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Discussion Starter · #1 ·
I would be interested in knowing which books you think really stand out and are essentila reading for the keen fan.

I'm not thinking about Kobbe's guide which is probably a given but maybe someone should sugggest that?

But I would like to know more about why you are recommending a volume, so rather than just pasting a list perhaps select one book per post and your reasoning?
 

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Discussion Starter · #2 ·
I'll make a suggestion.

For Verdi the most comprehensive life is by Philllips-Matz but it is 100's of pages long and you (and the author) often get lost in the detail. She did find lots of new stuff, some of it controversial and I'm glad I have read it, twice.

But the one that gives the best flavour of this remarkable man was written in his spare time by a post office employee at a time when there was no internet and it was difficult to travel to Italy to do research during your summer holiday. Despite the information that has since come to light

Frank Walker in The Man Verdi

captures the essential facts and gives us a rich and rewarding character study. He understands Verdi and gives a rounded portrait of the man and time he lived in. This is the book that brings him to life.

Once upon a time this was a rare volume indeed, but I see there's been a paperback University reprint and now even First Editions can be purchased for a fraction of what they went for 25 years ago - if you could find a copy.

http://www.abebooks.co.uk/servlet/SearchResults?an=frank+walker&sts=t&tn=the+man+verdi
 

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I had an ancient copy of Kobbe's years ago which, as I remember, always fell open on the picture of Jean de Reszke in thigh boots. :) I think such books with their synopses of operas have been thoroughly superseded by Wikipedia now. The only opera books I have are singer biographies and memoirs of others involved in the business, a handful of books on singing, and histories of various French opera houses, as well as discographical material such as Bauer's and an almost-complete run of The Record Collector. If anyone can suggest any general opera books which go deeper then what is available to read for free on the internet, I would be all ears. One internet resource I have found extremely useful for periodicals such as the Cambridge Opera Journal and Nineteenth Century Music is JSTOR, for those with a subscription via their library or alma mater.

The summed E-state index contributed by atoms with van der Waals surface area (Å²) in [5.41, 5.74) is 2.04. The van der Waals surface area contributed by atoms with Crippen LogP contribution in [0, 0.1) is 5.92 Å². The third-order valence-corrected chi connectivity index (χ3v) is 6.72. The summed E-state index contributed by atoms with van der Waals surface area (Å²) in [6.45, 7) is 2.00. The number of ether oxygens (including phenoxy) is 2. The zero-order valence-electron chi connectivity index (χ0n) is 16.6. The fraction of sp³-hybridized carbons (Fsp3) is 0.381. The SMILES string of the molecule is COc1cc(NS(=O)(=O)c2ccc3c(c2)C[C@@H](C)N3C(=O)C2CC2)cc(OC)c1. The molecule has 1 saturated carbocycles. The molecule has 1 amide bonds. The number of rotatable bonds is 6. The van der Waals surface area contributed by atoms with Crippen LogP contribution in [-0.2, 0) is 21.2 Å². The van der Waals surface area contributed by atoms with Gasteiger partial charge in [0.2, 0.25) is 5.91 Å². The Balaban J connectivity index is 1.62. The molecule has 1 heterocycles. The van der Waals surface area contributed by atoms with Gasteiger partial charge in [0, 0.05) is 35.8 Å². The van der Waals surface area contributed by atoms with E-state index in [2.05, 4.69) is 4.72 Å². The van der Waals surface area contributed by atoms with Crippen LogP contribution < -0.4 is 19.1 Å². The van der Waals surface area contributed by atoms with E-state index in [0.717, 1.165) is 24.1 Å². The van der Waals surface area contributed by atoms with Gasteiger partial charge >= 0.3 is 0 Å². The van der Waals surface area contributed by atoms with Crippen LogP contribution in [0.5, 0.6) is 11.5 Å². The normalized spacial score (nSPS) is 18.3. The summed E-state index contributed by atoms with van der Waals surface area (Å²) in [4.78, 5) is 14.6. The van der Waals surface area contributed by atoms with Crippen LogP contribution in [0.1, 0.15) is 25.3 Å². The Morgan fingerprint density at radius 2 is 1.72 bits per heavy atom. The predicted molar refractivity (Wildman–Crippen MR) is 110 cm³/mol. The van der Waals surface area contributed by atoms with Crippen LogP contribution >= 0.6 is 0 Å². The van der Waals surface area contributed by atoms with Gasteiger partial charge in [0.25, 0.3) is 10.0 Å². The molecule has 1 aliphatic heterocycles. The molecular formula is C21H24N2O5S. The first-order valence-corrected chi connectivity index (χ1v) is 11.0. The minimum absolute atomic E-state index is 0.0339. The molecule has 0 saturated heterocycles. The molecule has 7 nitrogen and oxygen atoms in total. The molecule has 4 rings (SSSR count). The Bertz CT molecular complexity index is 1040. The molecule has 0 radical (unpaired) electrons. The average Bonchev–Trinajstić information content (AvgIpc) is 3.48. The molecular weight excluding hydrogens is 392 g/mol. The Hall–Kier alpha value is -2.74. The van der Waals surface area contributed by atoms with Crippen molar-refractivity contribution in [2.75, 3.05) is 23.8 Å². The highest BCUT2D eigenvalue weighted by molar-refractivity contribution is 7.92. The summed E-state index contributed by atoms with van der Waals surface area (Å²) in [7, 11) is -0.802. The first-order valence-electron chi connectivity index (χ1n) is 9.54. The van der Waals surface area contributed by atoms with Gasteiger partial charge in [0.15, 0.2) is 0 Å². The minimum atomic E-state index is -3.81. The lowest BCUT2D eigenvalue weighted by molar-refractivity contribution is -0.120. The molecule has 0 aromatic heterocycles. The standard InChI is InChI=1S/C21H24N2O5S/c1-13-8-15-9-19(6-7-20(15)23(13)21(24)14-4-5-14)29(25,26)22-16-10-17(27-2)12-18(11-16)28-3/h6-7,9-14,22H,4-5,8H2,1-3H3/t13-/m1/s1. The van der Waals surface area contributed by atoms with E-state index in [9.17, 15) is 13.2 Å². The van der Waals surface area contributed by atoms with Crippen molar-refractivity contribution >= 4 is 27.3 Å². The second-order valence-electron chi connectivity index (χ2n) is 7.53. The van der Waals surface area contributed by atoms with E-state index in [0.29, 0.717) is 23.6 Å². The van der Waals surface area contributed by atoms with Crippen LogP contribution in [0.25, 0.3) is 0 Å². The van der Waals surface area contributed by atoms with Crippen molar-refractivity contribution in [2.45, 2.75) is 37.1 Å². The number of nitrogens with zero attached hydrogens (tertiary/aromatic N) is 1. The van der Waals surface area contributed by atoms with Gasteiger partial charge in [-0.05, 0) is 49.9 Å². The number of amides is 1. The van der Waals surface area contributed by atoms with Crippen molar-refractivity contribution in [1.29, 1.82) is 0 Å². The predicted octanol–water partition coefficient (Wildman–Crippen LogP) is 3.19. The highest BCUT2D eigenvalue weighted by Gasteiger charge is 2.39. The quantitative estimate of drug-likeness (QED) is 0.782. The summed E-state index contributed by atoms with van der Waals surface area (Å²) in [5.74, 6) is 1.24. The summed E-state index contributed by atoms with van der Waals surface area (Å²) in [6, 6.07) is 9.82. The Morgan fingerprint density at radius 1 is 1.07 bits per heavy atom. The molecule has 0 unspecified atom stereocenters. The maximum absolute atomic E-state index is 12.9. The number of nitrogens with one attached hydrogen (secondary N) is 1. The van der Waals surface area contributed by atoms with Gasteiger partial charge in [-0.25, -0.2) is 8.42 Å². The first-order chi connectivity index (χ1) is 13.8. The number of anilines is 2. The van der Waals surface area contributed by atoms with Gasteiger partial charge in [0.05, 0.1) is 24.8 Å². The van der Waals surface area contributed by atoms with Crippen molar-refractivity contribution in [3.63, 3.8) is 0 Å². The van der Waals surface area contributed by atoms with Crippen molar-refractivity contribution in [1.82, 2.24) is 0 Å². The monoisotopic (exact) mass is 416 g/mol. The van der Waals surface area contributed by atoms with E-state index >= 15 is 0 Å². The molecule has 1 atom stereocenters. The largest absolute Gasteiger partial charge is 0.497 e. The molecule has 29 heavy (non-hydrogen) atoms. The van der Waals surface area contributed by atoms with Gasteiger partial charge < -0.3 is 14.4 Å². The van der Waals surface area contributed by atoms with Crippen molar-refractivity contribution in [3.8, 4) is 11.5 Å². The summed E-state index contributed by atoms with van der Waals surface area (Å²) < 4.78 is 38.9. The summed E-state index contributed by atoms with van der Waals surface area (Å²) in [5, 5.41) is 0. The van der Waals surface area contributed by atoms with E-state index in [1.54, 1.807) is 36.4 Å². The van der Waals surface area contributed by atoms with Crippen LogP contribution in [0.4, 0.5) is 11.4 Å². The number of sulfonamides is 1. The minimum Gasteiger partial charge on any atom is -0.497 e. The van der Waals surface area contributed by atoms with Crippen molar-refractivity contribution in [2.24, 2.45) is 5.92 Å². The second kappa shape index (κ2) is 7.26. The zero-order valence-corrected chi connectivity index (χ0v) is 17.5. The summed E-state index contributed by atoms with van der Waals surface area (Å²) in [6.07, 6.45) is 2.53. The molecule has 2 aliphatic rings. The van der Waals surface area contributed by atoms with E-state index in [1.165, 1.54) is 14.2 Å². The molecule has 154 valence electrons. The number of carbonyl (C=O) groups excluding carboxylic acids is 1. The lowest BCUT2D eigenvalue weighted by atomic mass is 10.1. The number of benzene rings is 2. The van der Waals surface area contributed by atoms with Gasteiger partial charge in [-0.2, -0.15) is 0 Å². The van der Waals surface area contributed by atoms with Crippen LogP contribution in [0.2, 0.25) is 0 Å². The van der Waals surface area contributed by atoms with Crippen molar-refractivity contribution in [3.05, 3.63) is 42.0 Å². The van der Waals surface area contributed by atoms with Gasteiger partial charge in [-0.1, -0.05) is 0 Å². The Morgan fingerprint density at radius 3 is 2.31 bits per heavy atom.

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The late Joseph Kerman's Opera as Drama from 1956 is one of the most influential critical books ever written on the subject. While not the best first book for someone looking for a general overview, I consider it essential reading for critical literacy. Surveying operas from Monteverdi to Berg, Kerman is unabashedly opinionated (don't take it personally if you're a Tosca fan). While this makes for often entertaining reading, bear in mind that this is a compendium of critical essays, and in no way an impartial reference book.

What makes this an invaluable book is that it explicitly discusses Kerman's approach to opera - "how" he analyzes the works, rather than simply the results of that analysis. You may not agree with his methodology (and likely will not agree with all of his conclusions), but it is a great book to get you thinking about opera in different ways.

You can read the opening pages here to get a sense of Kerman's style.

For a general historical survey, I would recommend a couple other books, but I'll stick to the one per post rule. :)



P.S. I echo Figleaf's view that the internet has largely made Kobbe's obsolete. It is still nice to have for the occasional browse through. My suggestion is to keep your eyes open for one at a used book sale - they can be found regularly for pocket change in my area.
 

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Discussion Starter · #6 ·
The Complete Operas of Verdi, Charles Osborne. Firstly, he has a great ability to weave biography, performance details, plot and musical analysis into a chapter per opera format. Secondly, it is accessible even to a newcomer, as I was when I first read it. Thirdly, he's so damn partisan on this subject.